What are the Causes of Anorgasmia?Anorgasmia is a complex combination of many factors, some of which are listed below:
- Medical conditions which affect the blood flow to the pelvic region such as diabetic neuropathy, complications from genital surgery, multiple sclerosis, Parkinson’s disease.
- Gynecological issues such as hysterectomy, pregnancy, cancer surgeries amongst others may affect orgasm.
- Sexual concerns or sexual phobia, such as uncomfortable or painful intercourse possibly due to some pelvic trauma, trauma during childbirth such as vaginal tearing, endometriosis, ovarian cyst, surgical scars, which could lead to obstruction in the vaginal area, possibly making intercourse a painful experience.
- Physical problems
Vaginismus is a spasm or strong involuntary contraction of the muscles surrounding the vagina, leading to tightening of the vaginal opening, which makes penetration quite painful. Any past, unwanted sexual experiences such as molestation or rape could possibly result in this condition.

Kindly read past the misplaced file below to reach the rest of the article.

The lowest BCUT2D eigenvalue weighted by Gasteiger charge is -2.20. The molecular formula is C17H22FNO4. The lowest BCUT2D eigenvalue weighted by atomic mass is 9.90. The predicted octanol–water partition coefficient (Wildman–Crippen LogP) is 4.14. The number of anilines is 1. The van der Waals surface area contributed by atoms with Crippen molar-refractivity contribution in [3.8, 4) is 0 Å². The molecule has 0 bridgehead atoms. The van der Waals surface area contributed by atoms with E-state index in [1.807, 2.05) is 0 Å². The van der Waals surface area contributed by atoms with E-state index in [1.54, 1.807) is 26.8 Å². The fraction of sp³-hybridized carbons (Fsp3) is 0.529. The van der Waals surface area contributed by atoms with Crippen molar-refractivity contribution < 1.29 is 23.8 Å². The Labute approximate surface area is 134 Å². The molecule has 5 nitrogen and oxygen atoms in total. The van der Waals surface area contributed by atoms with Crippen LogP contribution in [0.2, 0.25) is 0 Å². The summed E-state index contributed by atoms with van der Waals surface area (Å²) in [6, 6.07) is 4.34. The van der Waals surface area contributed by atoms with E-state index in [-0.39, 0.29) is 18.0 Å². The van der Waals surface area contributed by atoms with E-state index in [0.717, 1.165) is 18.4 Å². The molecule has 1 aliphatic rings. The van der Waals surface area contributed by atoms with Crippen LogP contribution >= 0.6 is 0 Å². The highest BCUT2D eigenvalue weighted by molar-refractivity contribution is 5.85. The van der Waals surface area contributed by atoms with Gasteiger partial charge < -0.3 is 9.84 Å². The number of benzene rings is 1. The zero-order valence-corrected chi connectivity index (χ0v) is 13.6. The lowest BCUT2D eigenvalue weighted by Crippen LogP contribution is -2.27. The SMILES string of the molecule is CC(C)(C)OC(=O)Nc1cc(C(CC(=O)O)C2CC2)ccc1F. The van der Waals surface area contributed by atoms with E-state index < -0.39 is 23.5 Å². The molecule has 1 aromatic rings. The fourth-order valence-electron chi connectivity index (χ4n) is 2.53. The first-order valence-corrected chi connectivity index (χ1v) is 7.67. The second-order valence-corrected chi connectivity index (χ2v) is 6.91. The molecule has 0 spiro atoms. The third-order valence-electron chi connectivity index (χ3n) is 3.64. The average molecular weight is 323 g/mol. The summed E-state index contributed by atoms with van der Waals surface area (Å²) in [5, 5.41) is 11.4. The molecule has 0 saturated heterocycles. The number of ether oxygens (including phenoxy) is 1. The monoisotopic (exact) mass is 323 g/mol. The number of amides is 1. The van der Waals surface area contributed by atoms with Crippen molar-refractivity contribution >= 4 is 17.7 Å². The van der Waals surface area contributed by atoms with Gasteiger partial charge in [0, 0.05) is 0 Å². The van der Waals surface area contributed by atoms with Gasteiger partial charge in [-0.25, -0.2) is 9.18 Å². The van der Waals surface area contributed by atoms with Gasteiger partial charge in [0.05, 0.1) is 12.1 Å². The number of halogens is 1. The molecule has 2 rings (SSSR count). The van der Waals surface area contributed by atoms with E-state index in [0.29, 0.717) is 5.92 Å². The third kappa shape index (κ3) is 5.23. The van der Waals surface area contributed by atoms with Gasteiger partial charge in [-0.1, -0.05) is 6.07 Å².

Dyspareunia is an uncomfortable or painful sexual intercourse. Leading causes of this condition could be vaginal infections or reaction to contraceptive products, lubricants.
- Medications can sometimes cause situational anorgasmia. Medications that are particularly incriminated are selective serotonin reuptake inhibitors (SSRIs), some blood pressure medications, antihistamines, anticonvulsants, and barbiturates. Sexual dysfunction which results from prior use of the antidepressants SSRIs is known as post-SSRI sexual dysfunction (PSSD). Chemotherapy drugs, as well as radiation therapy used to treat certain cancers, have reportedly caused a decrease in vaginal lubrication as well as tenderness in membranes surrounding the genital area.